That sort of reaction should not have been a surprise to Google. Of course incumbent ISPs will claw and scratch to protect their territories and revenue streams.

I think the real threat to big cable, at least in the short term, will be 5G deployment, wireless technologies that do not depend on the telephone poles and buried wires/fiber. With an unlimited data plan and video streaming speeds, the real cord cutting can truly take hold.

Google Fiber might have missed their moment.

March 4, 2018

San Francisco Chronicle:

When Albert Salvador, Cupertino’s building official, visited Apple’s new spaceship building last year, he worried that people would walk into the cafeteria’s glass walls because they couldn’t distinguish them from the equally clear automatic doors.

After he brought up the issue, a contractor walked straight into the glass.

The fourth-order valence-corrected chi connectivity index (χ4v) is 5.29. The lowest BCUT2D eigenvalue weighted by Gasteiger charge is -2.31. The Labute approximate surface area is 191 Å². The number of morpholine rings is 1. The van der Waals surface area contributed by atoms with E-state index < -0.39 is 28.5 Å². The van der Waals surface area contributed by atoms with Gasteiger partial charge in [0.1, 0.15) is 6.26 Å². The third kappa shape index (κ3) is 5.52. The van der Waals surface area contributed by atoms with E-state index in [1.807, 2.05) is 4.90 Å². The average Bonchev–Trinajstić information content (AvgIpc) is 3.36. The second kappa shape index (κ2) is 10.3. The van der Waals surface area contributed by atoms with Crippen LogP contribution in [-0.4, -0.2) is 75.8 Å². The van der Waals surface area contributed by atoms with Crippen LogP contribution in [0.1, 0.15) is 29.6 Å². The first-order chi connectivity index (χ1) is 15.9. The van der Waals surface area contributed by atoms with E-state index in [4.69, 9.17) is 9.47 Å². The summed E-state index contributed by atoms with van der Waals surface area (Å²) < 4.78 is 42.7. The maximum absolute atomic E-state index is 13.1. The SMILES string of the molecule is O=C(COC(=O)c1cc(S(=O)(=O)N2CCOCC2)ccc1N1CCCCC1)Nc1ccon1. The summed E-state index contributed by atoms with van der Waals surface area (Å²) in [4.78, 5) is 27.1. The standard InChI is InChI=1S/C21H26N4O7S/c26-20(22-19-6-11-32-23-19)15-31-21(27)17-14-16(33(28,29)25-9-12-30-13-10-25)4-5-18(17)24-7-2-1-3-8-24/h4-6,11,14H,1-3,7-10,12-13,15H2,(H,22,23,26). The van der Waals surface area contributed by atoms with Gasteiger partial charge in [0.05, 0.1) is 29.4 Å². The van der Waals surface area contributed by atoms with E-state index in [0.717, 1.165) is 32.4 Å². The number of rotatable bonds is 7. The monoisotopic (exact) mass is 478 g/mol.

He would not be the last.

I really shouldn’t find this story as funny as I do. And it’s an entirely predictable problem.


But if I drill down past the visceral experiences of pinball, what I truly loved was the feeling of testing my skill and guile against a particular machine, the human quest for mastery that afflicts the competitive and masochistic. To make a particularly tough shot under pressure, to save a ball that appeared headed for the drain with a strategic nudge or a brilliant bit of flipper work—these were feats that would draw gasps from fellow players. During hot streaks, I would become vulnerable to the audacious notion that I could somehow beat the machine by winning extra balls and free games.